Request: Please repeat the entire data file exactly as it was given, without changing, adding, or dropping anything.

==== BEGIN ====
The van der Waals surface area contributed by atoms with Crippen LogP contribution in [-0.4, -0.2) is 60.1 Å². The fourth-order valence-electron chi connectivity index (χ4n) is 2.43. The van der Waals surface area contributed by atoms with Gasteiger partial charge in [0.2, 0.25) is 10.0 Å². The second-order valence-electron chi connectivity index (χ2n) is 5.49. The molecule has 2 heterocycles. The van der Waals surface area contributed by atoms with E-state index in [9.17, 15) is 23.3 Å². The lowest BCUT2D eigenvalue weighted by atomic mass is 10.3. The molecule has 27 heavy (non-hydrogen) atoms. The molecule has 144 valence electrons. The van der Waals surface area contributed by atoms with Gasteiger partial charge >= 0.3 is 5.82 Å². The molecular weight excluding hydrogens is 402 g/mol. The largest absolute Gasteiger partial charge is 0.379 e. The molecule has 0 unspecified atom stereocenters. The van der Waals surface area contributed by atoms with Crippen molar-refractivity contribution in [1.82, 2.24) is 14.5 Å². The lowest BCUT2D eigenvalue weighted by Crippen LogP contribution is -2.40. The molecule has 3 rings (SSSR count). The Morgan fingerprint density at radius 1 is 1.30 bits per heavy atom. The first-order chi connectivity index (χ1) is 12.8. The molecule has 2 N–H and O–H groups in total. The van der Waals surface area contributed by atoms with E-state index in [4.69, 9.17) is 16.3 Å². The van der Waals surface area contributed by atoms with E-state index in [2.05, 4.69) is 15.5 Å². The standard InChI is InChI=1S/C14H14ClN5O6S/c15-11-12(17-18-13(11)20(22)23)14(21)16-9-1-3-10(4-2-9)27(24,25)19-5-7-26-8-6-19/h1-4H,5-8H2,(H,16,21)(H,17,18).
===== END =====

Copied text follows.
The van der Waals surface area contributed by atoms with Crippen LogP contribution in [-0.4, -0.2) is 60.1 Å². The fourth-order valence-electron chi connectivity index (χ4n) is 2.43. The van der Waals surface area contributed by atoms with Gasteiger partial charge in [0.2, 0.25) is 10.0 Å². The second-order valence-electron chi connectivity index (χ2n) is 5.49. The molecule has 2 heterocycles. The van der Waals surface area contributed by atoms with E-state index in [9.17, 15) is 23.3 Å². The lowest BCUT2D eigenvalue weighted by atomic mass is 10.3. The molecule has 27 heavy (non-hydrogen) atoms. The molecule has 144 valence electrons. The van der Waals surface area contributed by atoms with Gasteiger partial charge >= 0.3 is 5.82 Å². The molecular weight excluding hydrogens is 402 g/mol. The largest absolute Gasteiger partial charge is 0.379 e. The molecule has 0 unspecified atom stereocenters. The van der Waals surface area contributed by atoms with Crippen molar-refractivity contribution in [1.82, 2.24) is 14.5 Å². The lowest BCUT2D eigenvalue weighted by Crippen LogP contribution is -2.40. The molecule has 3 rings (SSSR count). The Morgan fingerprint density at radius 1 is 1.30 bits per heavy atom. The first-order chi connectivity index (χ1) is 12.8. The molecule has 2 N–H and O–H groups in total. The van der Waals surface area contributed by atoms with E-state index in [4.69, 9.17) is 16.3 Å². The van der Waals surface area contributed by atoms with E-state index in [2.05, 4.69) is 15.5 Å². The standard InChI is InChI=1S/C14H14ClN5O6S/c15-11-12(17-18-13(11)20(22)23)14(21)16-9-1-3-10(4-2-9)27(24,25)19-5-7-26-8-6-19/h1-4H,5-8H2,(H,16,21)(H,17,18).